SeaQuest Littleton replaced the removed species with non-exotic animals that didn't fall under CPW's jurisdiction, Slater said, including pigs, ducks and Savannah cats.
Since then, SeaQuest has drawn a handful of complaints to Jefferson County Animal Control, according to county records. Two visitors were bitten by a pig, in April and July. The offending pig has since been sent to a farm near Kiowa, Slater said.
In early August, investigators said a rubber band around a lobster's claw was too tight, but wrote that the issue was resolved. A report that a macaw parrot was plucking its feathers out was listed as “unfounded.”
Department of Agriculture investigators have not turned up any further violations since the cease-and-desist order in summer 2018, said Nick Fisher, who enforces the department's Pet Animal Care Facilities Act.
Slater changed the facility's policy after Flash's injuries, he said, and all animal injuries are now required to be reported to a veterinarian, regardless of severity.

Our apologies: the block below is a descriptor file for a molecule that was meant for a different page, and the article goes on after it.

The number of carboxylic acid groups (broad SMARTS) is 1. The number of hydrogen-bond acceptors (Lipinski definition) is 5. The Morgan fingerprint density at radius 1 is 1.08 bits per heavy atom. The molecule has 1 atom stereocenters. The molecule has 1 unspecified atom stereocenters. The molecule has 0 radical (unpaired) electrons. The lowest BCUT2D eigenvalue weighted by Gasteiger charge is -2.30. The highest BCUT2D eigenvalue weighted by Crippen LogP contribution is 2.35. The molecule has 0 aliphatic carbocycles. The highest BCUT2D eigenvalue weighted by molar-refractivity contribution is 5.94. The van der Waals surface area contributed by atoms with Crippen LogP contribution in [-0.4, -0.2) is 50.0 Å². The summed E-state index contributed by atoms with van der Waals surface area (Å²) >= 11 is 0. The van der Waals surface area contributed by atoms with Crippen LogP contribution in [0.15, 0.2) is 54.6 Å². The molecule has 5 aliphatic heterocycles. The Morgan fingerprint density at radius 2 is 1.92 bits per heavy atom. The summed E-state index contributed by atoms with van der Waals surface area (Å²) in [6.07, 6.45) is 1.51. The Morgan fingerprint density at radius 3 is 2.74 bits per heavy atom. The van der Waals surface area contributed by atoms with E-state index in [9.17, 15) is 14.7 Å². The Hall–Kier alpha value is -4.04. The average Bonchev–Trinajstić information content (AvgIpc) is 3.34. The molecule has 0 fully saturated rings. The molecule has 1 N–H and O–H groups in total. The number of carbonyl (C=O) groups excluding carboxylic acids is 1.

Meanwhile, the SeaQuest chain continues to draw condemnation from People for the Ethical Treatment of Animals, or PETA. The animal welfare group broke the story of the charges against Belfiore, and said in a news release that her case is why “PETA urges everyone to stay away from” SeaQuest.
Southwest Plaza manager Greg Sims did not respond to a request for comment about SeaQuest Littleton.
SeaQuest locations in other states have drawn controversy as well. The chain's Las Vegas location was cited for illegally breeding otters, according to news reports, and lost an exotic animal permit. In a news report, former employees alleged animal mistreatment, neglect and unreported deaths.
SeaQuest now has seven open locations nationwide, according to the company's website, with three locations slated to open soon. PETA recently filed a request with the federal Department of Agriculture to shut the company down, according to a news release.
Slater said he hopes SeaQuest Littleton's problems are behind it.
“I like coming to work here,” Slater said. “These are good people, and this is a good place. I want people to see that we're clean.”